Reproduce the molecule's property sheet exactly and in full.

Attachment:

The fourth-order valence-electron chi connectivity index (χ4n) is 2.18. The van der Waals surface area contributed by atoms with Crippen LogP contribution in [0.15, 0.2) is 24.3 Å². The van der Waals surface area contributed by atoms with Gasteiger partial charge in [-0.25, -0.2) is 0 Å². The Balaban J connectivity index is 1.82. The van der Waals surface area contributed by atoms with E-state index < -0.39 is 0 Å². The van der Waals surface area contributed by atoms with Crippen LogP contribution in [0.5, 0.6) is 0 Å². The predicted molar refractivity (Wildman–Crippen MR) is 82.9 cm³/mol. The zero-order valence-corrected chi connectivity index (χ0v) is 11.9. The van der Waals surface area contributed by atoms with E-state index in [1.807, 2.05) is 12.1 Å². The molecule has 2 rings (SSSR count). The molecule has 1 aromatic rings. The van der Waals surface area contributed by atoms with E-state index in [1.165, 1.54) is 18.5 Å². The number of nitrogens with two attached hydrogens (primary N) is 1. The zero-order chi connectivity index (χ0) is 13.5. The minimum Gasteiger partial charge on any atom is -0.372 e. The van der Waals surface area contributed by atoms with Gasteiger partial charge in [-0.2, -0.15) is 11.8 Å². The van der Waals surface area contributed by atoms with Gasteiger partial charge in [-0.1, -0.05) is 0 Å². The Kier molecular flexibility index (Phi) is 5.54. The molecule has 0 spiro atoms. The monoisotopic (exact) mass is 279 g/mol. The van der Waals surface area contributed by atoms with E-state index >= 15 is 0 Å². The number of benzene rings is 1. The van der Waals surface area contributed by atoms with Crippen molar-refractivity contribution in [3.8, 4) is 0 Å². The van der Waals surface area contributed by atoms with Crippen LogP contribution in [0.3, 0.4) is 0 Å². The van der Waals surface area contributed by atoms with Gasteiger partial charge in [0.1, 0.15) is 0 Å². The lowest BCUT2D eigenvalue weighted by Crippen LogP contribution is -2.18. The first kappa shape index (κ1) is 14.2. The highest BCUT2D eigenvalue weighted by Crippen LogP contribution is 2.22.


The fourth-order valence-electron chi connectivity index (χ4n) is 2.18. The van der Waals surface area contributed by atoms with Crippen LogP contribution in [0.15, 0.2) is 24.3 Å². The van der Waals surface area contributed by atoms with Gasteiger partial charge in [-0.25, -0.2) is 0 Å². The Balaban J connectivity index is 1.82. The van der Waals surface area contributed by atoms with E-state index < -0.39 is 0 Å². The van der Waals surface area contributed by atoms with Crippen LogP contribution in [0.5, 0.6) is 0 Å². The predicted molar refractivity (Wildman–Crippen MR) is 82.9 cm³/mol. The zero-order valence-corrected chi connectivity index (χ0v) is 11.9. The van der Waals surface area contributed by atoms with E-state index in [1.807, 2.05) is 12.1 Å². The molecule has 2 rings (SSSR count). The molecule has 1 aromatic rings. The van der Waals surface area contributed by atoms with E-state index in [1.165, 1.54) is 18.5 Å². The number of nitrogens with two attached hydrogens (primary N) is 1. The zero-order chi connectivity index (χ0) is 13.5. The minimum Gasteiger partial charge on any atom is -0.372 e. The van der Waals surface area contributed by atoms with Gasteiger partial charge in [-0.2, -0.15) is 11.8 Å². The van der Waals surface area contributed by atoms with Gasteiger partial charge in [-0.1, -0.05) is 0 Å². The Kier molecular flexibility index (Phi) is 5.54. The molecule has 0 spiro atoms. The monoisotopic (exact) mass is 279 g/mol. The van der Waals surface area contributed by atoms with E-state index >= 15 is 0 Å². The number of benzene rings is 1. The van der Waals surface area contributed by atoms with Crippen molar-refractivity contribution in [3.8, 4) is 0 Å². The van der Waals surface area contributed by atoms with Crippen LogP contribution in [0.3, 0.4) is 0 Å². The van der Waals surface area contributed by atoms with Gasteiger partial charge in [0.1, 0.15) is 0 Å². The lowest BCUT2D eigenvalue weighted by Crippen LogP contribution is -2.18. The first kappa shape index (κ1) is 14.2. The highest BCUT2D eigenvalue weighted by Crippen LogP contribution is 2.22.